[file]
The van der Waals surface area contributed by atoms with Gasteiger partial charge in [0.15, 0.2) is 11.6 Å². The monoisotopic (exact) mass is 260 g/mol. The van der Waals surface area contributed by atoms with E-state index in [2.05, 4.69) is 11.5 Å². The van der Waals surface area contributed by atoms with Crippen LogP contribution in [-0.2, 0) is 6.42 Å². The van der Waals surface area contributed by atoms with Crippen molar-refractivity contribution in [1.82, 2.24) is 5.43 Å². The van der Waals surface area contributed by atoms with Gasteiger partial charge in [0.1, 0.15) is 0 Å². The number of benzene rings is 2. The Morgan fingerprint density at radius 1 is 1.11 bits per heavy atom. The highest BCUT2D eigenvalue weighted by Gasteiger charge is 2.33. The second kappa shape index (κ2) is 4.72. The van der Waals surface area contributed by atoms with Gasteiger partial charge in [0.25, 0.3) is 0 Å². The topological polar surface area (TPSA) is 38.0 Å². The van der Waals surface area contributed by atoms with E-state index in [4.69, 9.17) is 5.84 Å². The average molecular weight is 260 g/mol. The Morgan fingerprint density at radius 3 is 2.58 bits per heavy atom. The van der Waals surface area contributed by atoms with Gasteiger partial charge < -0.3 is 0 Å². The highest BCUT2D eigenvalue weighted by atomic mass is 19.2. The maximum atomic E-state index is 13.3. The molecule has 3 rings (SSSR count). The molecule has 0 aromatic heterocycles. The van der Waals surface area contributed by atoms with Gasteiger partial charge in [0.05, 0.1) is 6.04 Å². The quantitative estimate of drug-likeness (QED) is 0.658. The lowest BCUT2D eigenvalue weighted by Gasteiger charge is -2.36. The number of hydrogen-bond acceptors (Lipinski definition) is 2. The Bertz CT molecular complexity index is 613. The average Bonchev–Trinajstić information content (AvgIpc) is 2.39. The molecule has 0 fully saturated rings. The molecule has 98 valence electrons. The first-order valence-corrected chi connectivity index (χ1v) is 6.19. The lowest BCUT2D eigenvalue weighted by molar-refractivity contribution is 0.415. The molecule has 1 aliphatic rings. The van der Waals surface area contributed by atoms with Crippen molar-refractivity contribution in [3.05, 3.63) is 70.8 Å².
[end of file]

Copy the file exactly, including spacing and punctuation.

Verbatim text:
The van der Waals surface area contributed by atoms with Gasteiger partial charge in [0.15, 0.2) is 11.6 Å². The monoisotopic (exact) mass is 260 g/mol. The van der Waals surface area contributed by atoms with E-state index in [2.05, 4.69) is 11.5 Å². The van der Waals surface area contributed by atoms with Crippen LogP contribution in [-0.2, 0) is 6.42 Å². The van der Waals surface area contributed by atoms with Crippen molar-refractivity contribution in [1.82, 2.24) is 5.43 Å². The van der Waals surface area contributed by atoms with Gasteiger partial charge in [0.1, 0.15) is 0 Å². The number of benzene rings is 2. The Morgan fingerprint density at radius 1 is 1.11 bits per heavy atom. The highest BCUT2D eigenvalue weighted by Gasteiger charge is 2.33. The second kappa shape index (κ2) is 4.72. The van der Waals surface area contributed by atoms with Gasteiger partial charge in [0.25, 0.3) is 0 Å². The topological polar surface area (TPSA) is 38.0 Å². The van der Waals surface area contributed by atoms with E-state index in [4.69, 9.17) is 5.84 Å². The average molecular weight is 260 g/mol. The Morgan fingerprint density at radius 3 is 2.58 bits per heavy atom. The van der Waals surface area contributed by atoms with Gasteiger partial charge < -0.3 is 0 Å². The highest BCUT2D eigenvalue weighted by atomic mass is 19.2. The maximum atomic E-state index is 13.3. The molecule has 3 rings (SSSR count). The molecule has 0 aromatic heterocycles. The van der Waals surface area contributed by atoms with Gasteiger partial charge in [0.05, 0.1) is 6.04 Å². The quantitative estimate of drug-likeness (QED) is 0.658. The lowest BCUT2D eigenvalue weighted by Gasteiger charge is -2.36. The number of hydrogen-bond acceptors (Lipinski definition) is 2. The Bertz CT molecular complexity index is 613. The average Bonchev–Trinajstić information content (AvgIpc) is 2.39. The molecule has 0 fully saturated rings. The molecule has 98 valence electrons. The first-order valence-corrected chi connectivity index (χ1v) is 6.19. The lowest BCUT2D eigenvalue weighted by molar-refractivity contribution is 0.415. The molecule has 1 aliphatic rings. The van der Waals surface area contributed by atoms with Crippen molar-refractivity contribution in [3.05, 3.63) is 70.8 Å².